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Suppose I have .Net application App.exe which creates three domains: DomainA, DomainB and DomainC.

Can we say that CLR assigns to App.exe process some amount of physical memory, and then this memory is divided in some proportion between our three domains?

Or for each new domain, a new separate portion of memory is given independently of the memory allocated for App.exe and other domains?

In simple words: can I imagine logical memory allocation as a (sequential) tape with songs (where songs are AppDomans), or as a kind of FAT32, where files located randomly and we just know their locations on the disk?

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up vote 6 down vote accepted

Can we say that CLR assigns to App.exe process some amount of physical memory

You cannot say that, a process on Windows only allocates virtual memory. The mapping of virtual memory to physical memory (RAM) is strictly an operating system duty. RAM needs to be shared by all processes running on the machine and is done dynamically. The sum of the virtual memory allocations of all processes normally greatly exceeds the amount of RAM. When a process accesses virtual memory, a page fault gets the virtual memory page mapped to RAM. If necessary, data in RAM is discarded or stored in the paging file to make room.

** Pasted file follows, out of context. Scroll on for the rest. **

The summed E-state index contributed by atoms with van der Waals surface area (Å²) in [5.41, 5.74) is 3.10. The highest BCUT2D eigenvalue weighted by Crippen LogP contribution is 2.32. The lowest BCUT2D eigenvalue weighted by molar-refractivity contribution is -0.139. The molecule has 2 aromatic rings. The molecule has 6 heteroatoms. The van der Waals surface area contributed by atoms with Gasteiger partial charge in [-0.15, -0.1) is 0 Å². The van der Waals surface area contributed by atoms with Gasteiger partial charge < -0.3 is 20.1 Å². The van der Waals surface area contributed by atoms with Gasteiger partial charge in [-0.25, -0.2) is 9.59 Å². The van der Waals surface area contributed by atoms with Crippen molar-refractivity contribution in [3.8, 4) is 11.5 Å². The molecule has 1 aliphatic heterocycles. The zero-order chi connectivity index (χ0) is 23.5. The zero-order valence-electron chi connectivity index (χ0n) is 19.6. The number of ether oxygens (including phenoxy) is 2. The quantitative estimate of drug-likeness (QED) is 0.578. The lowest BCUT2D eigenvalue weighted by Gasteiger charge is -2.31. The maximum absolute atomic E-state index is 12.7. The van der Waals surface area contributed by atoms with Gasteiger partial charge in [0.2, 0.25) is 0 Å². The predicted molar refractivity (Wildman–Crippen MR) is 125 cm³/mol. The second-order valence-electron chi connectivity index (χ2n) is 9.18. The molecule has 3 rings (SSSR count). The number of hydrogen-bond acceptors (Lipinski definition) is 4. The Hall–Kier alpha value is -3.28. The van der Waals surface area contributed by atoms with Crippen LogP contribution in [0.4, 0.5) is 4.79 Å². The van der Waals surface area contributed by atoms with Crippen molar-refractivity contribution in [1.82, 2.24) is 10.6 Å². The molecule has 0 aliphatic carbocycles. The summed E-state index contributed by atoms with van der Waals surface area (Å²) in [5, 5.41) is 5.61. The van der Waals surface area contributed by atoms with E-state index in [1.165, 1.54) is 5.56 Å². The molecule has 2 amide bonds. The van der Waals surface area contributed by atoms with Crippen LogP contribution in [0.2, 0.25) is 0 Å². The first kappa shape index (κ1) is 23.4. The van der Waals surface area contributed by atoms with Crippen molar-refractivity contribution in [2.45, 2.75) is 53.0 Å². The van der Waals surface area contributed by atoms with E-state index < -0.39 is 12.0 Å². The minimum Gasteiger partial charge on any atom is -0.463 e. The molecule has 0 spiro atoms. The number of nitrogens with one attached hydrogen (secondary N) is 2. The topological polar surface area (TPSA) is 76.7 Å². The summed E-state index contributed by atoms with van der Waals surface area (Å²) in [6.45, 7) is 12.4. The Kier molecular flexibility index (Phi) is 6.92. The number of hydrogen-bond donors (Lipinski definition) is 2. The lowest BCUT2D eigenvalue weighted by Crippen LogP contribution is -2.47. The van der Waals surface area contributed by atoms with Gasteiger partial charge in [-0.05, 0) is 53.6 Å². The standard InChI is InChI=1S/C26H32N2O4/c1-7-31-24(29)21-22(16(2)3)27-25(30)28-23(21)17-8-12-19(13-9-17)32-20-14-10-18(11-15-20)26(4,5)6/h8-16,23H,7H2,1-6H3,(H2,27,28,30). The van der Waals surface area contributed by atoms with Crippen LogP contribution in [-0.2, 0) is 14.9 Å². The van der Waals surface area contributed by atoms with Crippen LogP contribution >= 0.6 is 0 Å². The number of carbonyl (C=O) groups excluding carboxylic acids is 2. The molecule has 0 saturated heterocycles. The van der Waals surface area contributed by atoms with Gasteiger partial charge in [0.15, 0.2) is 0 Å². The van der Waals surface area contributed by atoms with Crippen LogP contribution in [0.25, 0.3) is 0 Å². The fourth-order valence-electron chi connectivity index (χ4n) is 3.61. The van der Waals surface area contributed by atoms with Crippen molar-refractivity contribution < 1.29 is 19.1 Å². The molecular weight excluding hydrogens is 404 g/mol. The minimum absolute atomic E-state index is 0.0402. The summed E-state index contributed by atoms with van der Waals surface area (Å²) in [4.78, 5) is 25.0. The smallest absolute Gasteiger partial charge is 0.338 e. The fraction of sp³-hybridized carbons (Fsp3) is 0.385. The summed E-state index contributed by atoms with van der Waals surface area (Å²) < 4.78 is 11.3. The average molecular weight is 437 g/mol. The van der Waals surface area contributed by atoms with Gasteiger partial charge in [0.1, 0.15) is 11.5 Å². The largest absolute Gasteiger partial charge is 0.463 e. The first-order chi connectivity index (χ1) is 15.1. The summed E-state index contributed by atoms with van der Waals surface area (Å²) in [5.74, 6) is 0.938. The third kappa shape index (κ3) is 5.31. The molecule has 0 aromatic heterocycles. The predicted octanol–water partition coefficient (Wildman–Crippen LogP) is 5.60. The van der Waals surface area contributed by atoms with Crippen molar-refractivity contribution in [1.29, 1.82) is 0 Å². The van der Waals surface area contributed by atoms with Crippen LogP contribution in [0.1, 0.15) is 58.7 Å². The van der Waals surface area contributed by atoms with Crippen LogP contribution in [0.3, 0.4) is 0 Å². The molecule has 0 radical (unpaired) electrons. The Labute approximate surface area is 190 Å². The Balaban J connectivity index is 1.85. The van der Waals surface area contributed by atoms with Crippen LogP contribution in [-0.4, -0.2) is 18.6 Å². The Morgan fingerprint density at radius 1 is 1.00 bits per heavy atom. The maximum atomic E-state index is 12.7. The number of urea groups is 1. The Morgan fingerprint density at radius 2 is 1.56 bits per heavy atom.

AppDomains share a single set of GC heaps (generations 0 through 2 and the Large Object Heap) and their allocations are intermingled. They are kept apart by their roots, every AppDomain has its own heap for static variables, its own GCHandles and its own set of thread stack frames with local variables.

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The entire memory managed by the CLR is process-global. AppDomains do not play a role here. It does not matter how many AppDomains you have, allocation always comes from the same global heap(s). The heap expands and shrinks as demanded. There is no static allocation of memory.

I believe the JVM does use a static allocation for heap size for reasons unknown to me. The CLR is different.

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